Why is an album made by two brothers born in Chennai and raised in Dubai making waves in Texas? A chat with brothers Jeevan and Mathew Antony.
Last month, when brothers Jeevan and Mathew Antony released their debut album, Things Can Change, it quickly made waves on music blogs around the world. Which might seem curious for a group based in Fort Worth, Texas, called Madràs, but it could be their transnational background that endows the music with such resonance.
Take the album’s third track, “Tasmania”. This one song contains every aspect found on the 35-minute disc, which is held together by a pervasive sense of nostalgia. The opening soundscape calls to mind the synth-heavy kitsch of Tamil film music. Jeevan Antony’s hushed vocals have something of a choirboy effect here. He sings of restlessness, of the urge to move and to catch his breath; to reflect back, but only with distance. A scene briefly unfolds: “And in the morning she opens her eyes to butterflies, I chase just to/have around; will you have me around?” The words melt back into the music. At the three-minute mark, this dreamy atmosphere gives way to lush, yet gentle, guitar work. The reverie-like harmonies integrate seamlessly with sounds recorded from Chennai Central; fitting for a song that evokes romance, wandering, even diaspora.
Riskier musical territory
The album is full of emotionally bare lyrics, but Madràs could hardly be accused as overwrought or confessional. For starters, the minimalism of the lyrics is given an understated vocal delivery. “I’m primarily interested in the sound of the words,” Jeevan said of his approach to songwriting. In this way, his voice becomes just another instrument in a colourful palette.
Throughout Things Can Change, narrative details are eschewed in favour of subtlety and suggestion, which invite the listener to project her own imagination and associations onto the music. To be sure, Jeevan had specific experiences in mind when he started writing the album last year. “The album mourns the loss of innocence,” he offered. “But it’s also about being grateful for that experience.”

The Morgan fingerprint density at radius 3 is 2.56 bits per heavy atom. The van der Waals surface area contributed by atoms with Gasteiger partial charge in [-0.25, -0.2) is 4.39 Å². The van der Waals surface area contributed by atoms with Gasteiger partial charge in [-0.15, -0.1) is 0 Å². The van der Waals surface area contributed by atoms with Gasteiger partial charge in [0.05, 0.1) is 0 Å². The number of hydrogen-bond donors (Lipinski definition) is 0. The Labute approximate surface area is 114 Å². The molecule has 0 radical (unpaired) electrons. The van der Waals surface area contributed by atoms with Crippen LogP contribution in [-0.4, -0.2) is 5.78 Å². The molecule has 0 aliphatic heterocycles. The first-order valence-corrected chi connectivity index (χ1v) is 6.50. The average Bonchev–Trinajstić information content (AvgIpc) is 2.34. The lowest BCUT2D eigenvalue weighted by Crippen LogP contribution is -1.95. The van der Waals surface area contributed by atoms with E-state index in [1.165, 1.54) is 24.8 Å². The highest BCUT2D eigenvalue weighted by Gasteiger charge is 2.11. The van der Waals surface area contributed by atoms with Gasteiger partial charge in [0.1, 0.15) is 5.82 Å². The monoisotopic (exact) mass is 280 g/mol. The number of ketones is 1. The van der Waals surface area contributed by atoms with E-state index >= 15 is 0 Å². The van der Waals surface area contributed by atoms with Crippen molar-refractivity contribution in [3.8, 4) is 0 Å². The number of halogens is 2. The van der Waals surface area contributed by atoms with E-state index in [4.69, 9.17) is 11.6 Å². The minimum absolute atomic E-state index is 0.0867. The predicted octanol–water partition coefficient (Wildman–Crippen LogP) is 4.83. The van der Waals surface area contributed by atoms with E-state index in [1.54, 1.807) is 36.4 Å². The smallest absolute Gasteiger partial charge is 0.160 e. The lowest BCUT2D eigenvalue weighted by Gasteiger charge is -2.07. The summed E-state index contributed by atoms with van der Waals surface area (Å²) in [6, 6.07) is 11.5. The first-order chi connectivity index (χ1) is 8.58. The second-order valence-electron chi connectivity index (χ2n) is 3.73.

When he finished college in Texas last year, he found himself looking back on four years abroad (Mathew still has two left), twice removed from home. (The brothers were born in Chennai and raised in Dubai.) In this period of reflection, he began writing. But the resulting music sounded like nothing he and Mathew had ever made before. As teens, the two cut their teeth in Dubai’s metal scene with a four-piece known as Decoy Death Trap. Since then, they’ve showed a more playful side with the Fort Worth-based pop trio, Fou.
The new material was taking them into riskier territory; musically and lyrically. Songs like “Never” and “Tracing Paper,” which features a brief segment sung in an otherworldly falsetto, sketch the fragility of love. “Older”, the first new song Jeevan had written, conveys in a pair of simple couplets the simultaneous feelings of maturity and humility, of moving forward and starting over.
Jeevan and Mathew recorded the album primarily in Fort Worth, but didn’t always work side by side on the project. From his apartment, Jeevan would lay down vocal, guitar, and bass tracks, which he’d then pass on to Mathew. “He’d give me the skeleton and I’d flesh it out,” Mathew said. This meant tweaking the arrangements before adding the other layers: flutes, strings, percussion with his synths. When Mathew left for a semester in Manchester this past January, the production continued via the peer-to-peer sharing programme Dropbox. Drummer Ben Hance, frontman of Secret Ghost Champion, appeared on three tracks and helped mix the album.
What would A.R. Rahman do?
A veritable laptop manifesto, another remarkable aspect of Things Can Change is its use of samples. In addition to the natural sound from Chennai (taped dutifully by Jeevan and Mathew’s cousins), friends from around the world — Germany, India, Australia — contributed spoken-word recordings in their own languages, variations on the album’s key themes. “Each song is like a diary entry, with very personal lyrics,” Jeevan said. “But all of those experiences weren’t experienced alone. So, we wanted our friends to be part of the album too.”
Animated by such unique elements, the one label that tends to stick to Madràs is “shoegaze,” a decidedly mellow sub-genre of indie pop. But there’s something that sets the group apart. “We’re trying to connect to India through this music,” Mathew said. Aside from all the nostalgia on display, this desire manifests itself directly in the arrangements. The harmonies, for example, don’t follow the typical three-part pattern found in most rock. “Even the rhythm is much more ‘Indian’ than blues-based,” Jeevan suggested. When recording the bass or percussion, he recalled with a laugh, he’d ask himself, “What would A.R. Rahman do?”
It was natural, then, that the project would be called Madràs. Their family moved to Dubai in 1996, just as the city shed its colonial name and became Chennai. As self-described “third culture kids,” raised outside of their parents’ culture and not entirely assimilated into their new surroundings, they feel equally drawn to and foreign in their own hometown.
As for the accent mark, they added it to distinguish themselves from another band which had already claimed Madras as a name. At any rate, Mathew deadpanned with a knowing corniness, “We’re from Madras and have an accent.”